British racing has set the price for bookmakers wanting to become authorized betting partners (ABP).
The British Horseracing Authority (BHA) wants bookmakers—whose digital horseracing businesses are based overseas—to cough up 7.5 percent of their gross win on horseracing from UK customers for the 2016-2017 levy, Racing Post reported.
That price will rise to 8 percent for the following year, according to the report.
Back in October, BHA announced that bookies could lose their ability to sign sponsorships with horseracing operators unless they contribute to the sport. The controversial policy was part of the agency’s effort to grab a portion of the estimated £30 million that is not going to their coffers because many of the bookies’ businesses are based overseas.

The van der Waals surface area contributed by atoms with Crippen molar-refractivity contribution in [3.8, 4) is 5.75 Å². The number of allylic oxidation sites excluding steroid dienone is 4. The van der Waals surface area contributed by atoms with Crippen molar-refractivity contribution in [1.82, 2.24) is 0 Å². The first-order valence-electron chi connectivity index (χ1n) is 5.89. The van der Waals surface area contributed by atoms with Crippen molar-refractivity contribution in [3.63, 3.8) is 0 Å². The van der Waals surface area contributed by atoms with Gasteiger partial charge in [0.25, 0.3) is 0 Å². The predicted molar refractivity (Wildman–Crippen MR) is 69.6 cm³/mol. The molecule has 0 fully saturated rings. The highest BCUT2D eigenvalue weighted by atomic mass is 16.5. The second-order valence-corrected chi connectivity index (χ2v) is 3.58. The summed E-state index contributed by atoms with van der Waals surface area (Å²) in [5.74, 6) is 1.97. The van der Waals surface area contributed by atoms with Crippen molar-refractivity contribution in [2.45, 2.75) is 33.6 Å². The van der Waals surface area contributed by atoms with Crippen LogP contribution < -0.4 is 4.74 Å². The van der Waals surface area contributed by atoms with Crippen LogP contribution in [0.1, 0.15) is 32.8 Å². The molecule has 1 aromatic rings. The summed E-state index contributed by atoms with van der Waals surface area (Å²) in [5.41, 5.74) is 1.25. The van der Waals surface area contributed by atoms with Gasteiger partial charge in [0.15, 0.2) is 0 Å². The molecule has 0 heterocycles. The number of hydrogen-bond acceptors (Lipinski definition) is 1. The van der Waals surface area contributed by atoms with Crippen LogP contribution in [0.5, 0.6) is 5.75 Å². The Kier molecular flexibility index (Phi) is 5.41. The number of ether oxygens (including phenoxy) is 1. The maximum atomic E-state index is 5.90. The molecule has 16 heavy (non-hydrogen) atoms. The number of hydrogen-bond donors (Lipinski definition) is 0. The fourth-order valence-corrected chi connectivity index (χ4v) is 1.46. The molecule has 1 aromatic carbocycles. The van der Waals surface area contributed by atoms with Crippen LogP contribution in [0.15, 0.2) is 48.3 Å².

So far, only three bookmakers have cleared that hurdle. Bet365, 32Red and Betfair were recently awarded the ABP designation after the first two firms agreed to pay a 10.75 percent levy, while Betfair signed a three-year deal effective April 1, 2016, on top of its existing five-year pact that was set to run until 2017.
An ABP designation is required starting Jan. 1 for betting operators that want to enter into sponsorship deals with the UK’s major racing groups.
Other bookmakers, however, refused to play ball with the BHA. Last year, Betfred, Coral, Ladbrokes and William Hill agreed to make voluntary contributions of £4.5 million each in addition to their land-based levy payments.
But Ladbrokes boss Jim Mullen warned the industry will stand to lose a huge percentage of sponsorship money if they are forced out of horseracing. In an interview with The Daily Telegraph, Mullen said Ladbrokes is “fanatical” about racing, but if they are forced to put their sponsorship money into other sports, “it will take three years for it to come back [to racing]. That would be a very, very dangerous place for us to get to.”
Still, Mullen promised that he will be “showing up at all of the opportunities to sponsor racing until racing tells me I’m not welcome.”